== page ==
Seeking Treatment in Europe

People living in Wales have the right to seek treatment in another European Economic (EEA) country under certain circumstances. Details of the procedure for accessing treatment are detailed in a Welsh Government guidance document.

A leaflet produced by Powys Teaching Health Board gives general information to people in Wales on accessing treatment in the EEA and is available here.

You can view the European Commission video here.

If you're thinking about having medical treatment abroad, it's important to understand how it works and the risks involved. If you don't follow the correct procedures, you may end up being responsible for the full cost of treatment.

For example, your European Health Insurance Card (EHIC) does not cover going abroad for medical treatment. The EHIC is for emergency treatment that becomes necessary while you're abroad.

There are two ways to access NHS-funded healthcare in other EEA countries, through the S2 Route or The Directive Route.

1. The S2 Route (or E112)

This is a direct arrangement between the NHS and the state healthcare provider in the country of your choice. Prior approval is required.

2. The EU Directive on cross-border healthcare (or article 56)

Generally, you’ll have to pay the costs of treatment abroad and then claim reimbursement from the NHS when you return. Depending on the treatment, it may be necessary for you to obtain authorisation from your Health Board before receiving treatment. 

Each option works in a slightly different way. Read more information about the S2 route and the EU Directive on cross-border healthcare.

Where to start

If you're planning to have treatment abroad, it's important to discuss your plans with your doctor before making any final decisions about travel or medical arrangements.

You will need to apply for funding prior to treatment if:

  • you are seeking funding via the S2 route
  • or the treatment  for which you are seeking is subject to prior authorisation.  Find out what types of services require prior authorisation.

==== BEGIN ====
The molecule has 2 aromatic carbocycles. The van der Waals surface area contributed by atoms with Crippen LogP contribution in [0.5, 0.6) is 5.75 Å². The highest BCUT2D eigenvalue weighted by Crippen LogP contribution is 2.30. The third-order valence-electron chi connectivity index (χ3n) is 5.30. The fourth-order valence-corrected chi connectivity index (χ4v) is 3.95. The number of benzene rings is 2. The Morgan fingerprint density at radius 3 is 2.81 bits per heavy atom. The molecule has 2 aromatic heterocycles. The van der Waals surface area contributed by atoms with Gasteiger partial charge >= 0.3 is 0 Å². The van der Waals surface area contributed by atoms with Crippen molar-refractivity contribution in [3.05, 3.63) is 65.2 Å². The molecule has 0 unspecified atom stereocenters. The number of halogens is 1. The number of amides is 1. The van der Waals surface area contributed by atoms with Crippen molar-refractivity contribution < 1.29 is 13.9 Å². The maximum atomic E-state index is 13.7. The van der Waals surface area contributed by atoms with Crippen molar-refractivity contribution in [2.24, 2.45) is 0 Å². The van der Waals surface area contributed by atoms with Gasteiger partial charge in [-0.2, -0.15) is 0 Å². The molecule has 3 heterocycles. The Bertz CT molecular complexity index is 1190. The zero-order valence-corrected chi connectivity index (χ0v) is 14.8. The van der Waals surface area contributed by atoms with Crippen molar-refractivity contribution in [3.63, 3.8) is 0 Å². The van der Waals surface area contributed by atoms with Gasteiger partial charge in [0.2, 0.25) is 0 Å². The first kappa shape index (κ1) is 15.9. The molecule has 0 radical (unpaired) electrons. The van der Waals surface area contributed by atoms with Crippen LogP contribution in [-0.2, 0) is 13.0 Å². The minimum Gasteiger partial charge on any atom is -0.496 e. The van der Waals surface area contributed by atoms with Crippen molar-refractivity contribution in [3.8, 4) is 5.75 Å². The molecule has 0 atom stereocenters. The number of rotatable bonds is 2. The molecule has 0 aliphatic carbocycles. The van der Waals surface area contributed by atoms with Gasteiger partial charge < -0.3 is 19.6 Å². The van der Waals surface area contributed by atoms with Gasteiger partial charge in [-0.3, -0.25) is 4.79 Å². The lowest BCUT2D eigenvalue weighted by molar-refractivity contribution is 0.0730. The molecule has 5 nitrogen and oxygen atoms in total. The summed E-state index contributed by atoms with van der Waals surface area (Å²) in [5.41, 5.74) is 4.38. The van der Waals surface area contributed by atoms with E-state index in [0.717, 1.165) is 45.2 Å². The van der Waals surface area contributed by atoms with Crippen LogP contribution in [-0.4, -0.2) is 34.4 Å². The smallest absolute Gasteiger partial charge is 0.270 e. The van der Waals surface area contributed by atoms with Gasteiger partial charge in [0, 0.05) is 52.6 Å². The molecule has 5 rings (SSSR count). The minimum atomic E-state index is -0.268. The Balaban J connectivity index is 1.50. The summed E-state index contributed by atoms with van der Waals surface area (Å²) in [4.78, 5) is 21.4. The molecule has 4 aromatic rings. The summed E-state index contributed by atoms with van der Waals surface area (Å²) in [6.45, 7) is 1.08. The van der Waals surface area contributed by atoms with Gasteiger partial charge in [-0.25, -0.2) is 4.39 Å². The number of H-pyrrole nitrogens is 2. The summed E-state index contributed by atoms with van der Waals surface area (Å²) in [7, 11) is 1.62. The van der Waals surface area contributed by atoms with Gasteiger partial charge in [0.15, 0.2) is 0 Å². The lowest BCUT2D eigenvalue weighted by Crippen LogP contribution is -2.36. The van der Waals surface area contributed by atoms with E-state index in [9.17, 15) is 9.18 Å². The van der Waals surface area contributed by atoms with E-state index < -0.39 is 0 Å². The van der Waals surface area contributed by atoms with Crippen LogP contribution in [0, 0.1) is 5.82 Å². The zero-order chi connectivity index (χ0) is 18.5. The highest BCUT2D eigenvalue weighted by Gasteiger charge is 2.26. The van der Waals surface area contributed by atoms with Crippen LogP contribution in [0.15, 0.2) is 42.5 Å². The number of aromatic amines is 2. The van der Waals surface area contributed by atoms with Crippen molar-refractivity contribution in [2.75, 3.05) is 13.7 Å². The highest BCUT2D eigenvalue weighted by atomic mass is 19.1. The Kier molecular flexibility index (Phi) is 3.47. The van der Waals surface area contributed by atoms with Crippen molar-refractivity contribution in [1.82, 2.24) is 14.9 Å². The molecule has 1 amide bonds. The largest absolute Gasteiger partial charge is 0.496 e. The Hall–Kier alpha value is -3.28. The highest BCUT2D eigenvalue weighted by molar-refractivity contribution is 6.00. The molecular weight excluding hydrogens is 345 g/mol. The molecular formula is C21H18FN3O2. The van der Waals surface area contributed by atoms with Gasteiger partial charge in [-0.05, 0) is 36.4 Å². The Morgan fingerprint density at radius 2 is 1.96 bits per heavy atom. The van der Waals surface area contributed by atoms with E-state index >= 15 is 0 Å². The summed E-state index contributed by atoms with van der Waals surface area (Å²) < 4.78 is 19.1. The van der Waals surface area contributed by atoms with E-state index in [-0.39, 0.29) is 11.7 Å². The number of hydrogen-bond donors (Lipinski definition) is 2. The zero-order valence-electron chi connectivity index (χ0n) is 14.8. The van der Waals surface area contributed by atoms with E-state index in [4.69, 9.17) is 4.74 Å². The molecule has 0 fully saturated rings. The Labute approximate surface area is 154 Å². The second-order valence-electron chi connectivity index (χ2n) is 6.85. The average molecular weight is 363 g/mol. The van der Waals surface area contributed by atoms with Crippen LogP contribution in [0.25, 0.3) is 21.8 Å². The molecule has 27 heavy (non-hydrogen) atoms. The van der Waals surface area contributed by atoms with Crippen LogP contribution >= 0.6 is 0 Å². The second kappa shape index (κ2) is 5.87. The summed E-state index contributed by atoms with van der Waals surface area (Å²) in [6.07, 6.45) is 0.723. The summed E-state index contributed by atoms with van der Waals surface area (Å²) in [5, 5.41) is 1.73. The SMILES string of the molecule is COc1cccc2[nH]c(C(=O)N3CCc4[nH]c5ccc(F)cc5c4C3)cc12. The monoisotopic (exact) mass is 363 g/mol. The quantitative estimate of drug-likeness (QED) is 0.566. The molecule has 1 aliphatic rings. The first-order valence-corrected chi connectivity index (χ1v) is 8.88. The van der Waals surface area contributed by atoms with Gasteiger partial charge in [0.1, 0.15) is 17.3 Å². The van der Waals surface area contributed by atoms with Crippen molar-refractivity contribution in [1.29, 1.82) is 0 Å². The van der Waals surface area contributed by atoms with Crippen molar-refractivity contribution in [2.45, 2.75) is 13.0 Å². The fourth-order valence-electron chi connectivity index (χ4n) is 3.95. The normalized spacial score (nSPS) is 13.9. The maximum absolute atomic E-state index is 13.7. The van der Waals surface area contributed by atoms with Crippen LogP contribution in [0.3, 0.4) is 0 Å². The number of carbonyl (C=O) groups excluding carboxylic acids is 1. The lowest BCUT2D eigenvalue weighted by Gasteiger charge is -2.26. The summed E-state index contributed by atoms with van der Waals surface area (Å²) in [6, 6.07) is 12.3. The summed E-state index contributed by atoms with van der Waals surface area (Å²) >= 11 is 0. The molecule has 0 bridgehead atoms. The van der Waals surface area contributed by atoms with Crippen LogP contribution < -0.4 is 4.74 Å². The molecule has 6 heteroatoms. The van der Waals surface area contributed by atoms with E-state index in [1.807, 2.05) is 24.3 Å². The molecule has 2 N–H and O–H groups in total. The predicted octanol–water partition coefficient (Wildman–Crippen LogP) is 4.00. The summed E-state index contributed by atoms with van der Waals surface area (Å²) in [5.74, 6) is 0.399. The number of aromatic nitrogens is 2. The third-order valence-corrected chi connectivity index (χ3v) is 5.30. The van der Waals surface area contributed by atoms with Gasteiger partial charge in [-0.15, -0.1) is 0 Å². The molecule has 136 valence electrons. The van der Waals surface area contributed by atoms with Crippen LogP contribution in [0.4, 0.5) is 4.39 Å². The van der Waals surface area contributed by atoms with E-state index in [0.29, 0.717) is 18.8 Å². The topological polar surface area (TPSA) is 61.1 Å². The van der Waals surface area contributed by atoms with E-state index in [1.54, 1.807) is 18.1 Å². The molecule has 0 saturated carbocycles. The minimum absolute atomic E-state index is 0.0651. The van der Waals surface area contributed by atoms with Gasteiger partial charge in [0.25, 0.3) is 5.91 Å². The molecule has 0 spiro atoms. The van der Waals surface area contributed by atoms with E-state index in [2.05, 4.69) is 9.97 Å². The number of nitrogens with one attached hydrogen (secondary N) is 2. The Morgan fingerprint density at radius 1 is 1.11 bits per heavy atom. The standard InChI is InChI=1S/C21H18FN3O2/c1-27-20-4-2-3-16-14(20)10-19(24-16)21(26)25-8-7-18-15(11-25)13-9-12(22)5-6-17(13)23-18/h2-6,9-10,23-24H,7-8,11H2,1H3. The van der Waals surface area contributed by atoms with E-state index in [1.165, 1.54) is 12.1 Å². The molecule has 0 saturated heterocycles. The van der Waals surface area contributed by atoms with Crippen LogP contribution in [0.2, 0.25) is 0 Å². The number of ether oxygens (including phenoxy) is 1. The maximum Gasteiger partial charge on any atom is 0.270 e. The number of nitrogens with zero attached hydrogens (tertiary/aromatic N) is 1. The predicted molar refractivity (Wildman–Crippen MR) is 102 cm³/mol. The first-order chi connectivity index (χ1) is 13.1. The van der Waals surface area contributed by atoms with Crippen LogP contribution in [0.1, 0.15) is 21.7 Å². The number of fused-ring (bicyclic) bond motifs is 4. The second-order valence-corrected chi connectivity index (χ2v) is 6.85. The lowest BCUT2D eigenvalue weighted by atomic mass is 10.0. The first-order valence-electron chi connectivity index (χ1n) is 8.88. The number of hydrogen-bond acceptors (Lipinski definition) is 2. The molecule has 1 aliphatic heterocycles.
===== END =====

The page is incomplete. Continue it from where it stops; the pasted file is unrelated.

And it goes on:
If you are still not sure that prior authorisation is required, contact your local Health Board.

Although applying for funding prior to treatment is not mandatory for other requests, we do recommend that you contact your local National Contact Point (NCP) or apply for funding before treatment in all cases. This will enable the NCP to provide you with information relating to eligibility and the funding or reimbursement process.

You'll need to be aware of how your aftercare will be provided when you return home and understand the conditions under which you will be treated abroad.

You should also ensure that you have adequate insurance. Most travel insurance policies will not cover you for planned treatment abroad, so you may need special cover.

Do your research

Going for medical treatment in the EEA isn't easy and your GP can only do so much to help you. You will have to make most of the arrangements yourself, including finding a healthcare provider and all the travel arrangements.

Therefore, it's important to do some research and gather enough information to make an informed choice. You should consider:

  • any language barriers
  • whether you know enough about the people who will treat you and the facilities available
  • communication between medical staff abroad and the UK, such as exchanging medical records and arranging aftercare for your return home
  • how to make a complaint if things go wrong (the NHS is not liable for any negligence or failure of treatment)

Last Updated: 01/04/2017 09:00:00